Episode #23 of The Drax Files Radio Hour was posted on Friday June 13th. With the “live” podcasts currently on hiatus until August 2014, this is the second of a series of more in-depth interviews with people from across the metaverse and beyond.
The featured interview with this show is with none other than interactive fiction writer, narrative design consultant, co-founder of Little Text People, co-developer of Inform 7, the interactive fiction system, co-developer of Versu – I could go on and on, such is my admiration for her – Emily Short!
Given the above, you might be able to guess that this is an interview I’ve been looking forward to, and while time wasn’t the best, I tried to assist Drax in getting ready for it (although even then, some of the planning went out the window as we were overtaken by events!), so my thanks to Drax for the shout-out at the start of the show,
The interview, which commences at the 3:44 mark, is extremely wide-ranging, covering topics such as the creation of Little Text People, the time Emily and her LTP colleague, Richard Evans spent at Linden Lab, the nurturing of Versu, Emily’s own background and how she came to be interested in interactive fiction (IF) via the work of games design pioneer Scott Adams (not to be confused with the creator of Dilbert!) and moving forward from there.
Since the announcement that Versu – albeit is a slightly different Versu to the one initially marketed by the Lab – would be able to continue under its own banner, there have been musings as to the deal struck between Linden Lab and the Versu team. Had the IP been fully released by the Lab? Had an agreement on revenue sharing been achieved? Were there other strings attached?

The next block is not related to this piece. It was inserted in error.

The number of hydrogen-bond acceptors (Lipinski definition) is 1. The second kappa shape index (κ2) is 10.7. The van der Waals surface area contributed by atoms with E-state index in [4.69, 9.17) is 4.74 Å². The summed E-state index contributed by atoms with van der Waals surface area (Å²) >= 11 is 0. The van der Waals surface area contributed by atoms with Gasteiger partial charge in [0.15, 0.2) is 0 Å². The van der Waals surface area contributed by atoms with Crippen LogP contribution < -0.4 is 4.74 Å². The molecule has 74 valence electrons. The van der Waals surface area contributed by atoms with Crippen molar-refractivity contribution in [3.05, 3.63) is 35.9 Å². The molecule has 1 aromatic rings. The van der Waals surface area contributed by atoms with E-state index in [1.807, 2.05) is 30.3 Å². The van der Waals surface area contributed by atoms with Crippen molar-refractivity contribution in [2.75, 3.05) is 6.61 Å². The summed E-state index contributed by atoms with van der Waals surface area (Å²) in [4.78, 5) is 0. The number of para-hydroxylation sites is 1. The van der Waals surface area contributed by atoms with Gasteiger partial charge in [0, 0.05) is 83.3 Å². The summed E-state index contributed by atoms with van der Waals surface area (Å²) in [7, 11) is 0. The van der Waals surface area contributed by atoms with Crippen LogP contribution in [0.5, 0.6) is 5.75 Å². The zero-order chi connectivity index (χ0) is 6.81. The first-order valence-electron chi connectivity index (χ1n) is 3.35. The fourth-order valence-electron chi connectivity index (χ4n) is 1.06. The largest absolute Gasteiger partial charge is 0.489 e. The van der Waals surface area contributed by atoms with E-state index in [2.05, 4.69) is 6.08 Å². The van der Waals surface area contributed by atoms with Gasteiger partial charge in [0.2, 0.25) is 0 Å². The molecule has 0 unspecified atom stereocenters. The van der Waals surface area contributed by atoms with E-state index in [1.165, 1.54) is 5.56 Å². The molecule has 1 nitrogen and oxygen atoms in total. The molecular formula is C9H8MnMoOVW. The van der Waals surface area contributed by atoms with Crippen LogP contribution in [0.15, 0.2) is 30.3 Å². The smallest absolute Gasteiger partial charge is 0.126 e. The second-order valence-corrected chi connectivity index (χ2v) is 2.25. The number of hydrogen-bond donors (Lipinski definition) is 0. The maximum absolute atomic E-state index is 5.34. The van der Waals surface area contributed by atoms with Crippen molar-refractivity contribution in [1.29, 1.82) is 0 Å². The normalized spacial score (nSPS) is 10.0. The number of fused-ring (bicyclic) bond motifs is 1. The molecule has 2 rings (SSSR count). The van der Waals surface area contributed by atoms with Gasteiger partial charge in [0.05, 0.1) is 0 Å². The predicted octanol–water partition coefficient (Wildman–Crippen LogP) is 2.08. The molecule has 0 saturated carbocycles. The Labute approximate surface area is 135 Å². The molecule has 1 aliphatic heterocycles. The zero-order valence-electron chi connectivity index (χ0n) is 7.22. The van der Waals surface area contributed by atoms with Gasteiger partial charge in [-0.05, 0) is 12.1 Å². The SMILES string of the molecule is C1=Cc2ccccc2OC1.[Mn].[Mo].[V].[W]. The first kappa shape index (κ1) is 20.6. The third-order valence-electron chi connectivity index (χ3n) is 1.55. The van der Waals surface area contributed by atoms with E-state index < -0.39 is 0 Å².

Obviously, such questions may not be the easiest to answer; commercial arrangements between companies tend to be saddled with NDAs and the like, and the Versu / Linden Lab arrangement is certainly one of those. As such Emily has to be circumspect when answering such questions. However, she does indicate that there may potential for some of the titles from the “app version” of Versu to reappear, such as the Office Politics titles by Deirdra Kiai. Whether these will be direct ports or will see anything added to them, should it come to pass, remains to be seen.
It’s important to note that the Versu we see with Blood & Laurels is somewhat different from the Versu which first appeared under the Lab’s banner. As Emily notes, the “first” Versu was more an app into which IF games could be plugged. Versu as we see it now is geared more towards developing self-contained titles – as Blood & Laurels is, and just as Bramble House will be. Packaging titles in this way offers the ability to build much more involved games – as has been noted, Blood & Laurels has some 240,000 words of interactive content, only 7% of which is liable to be encountered in a single play.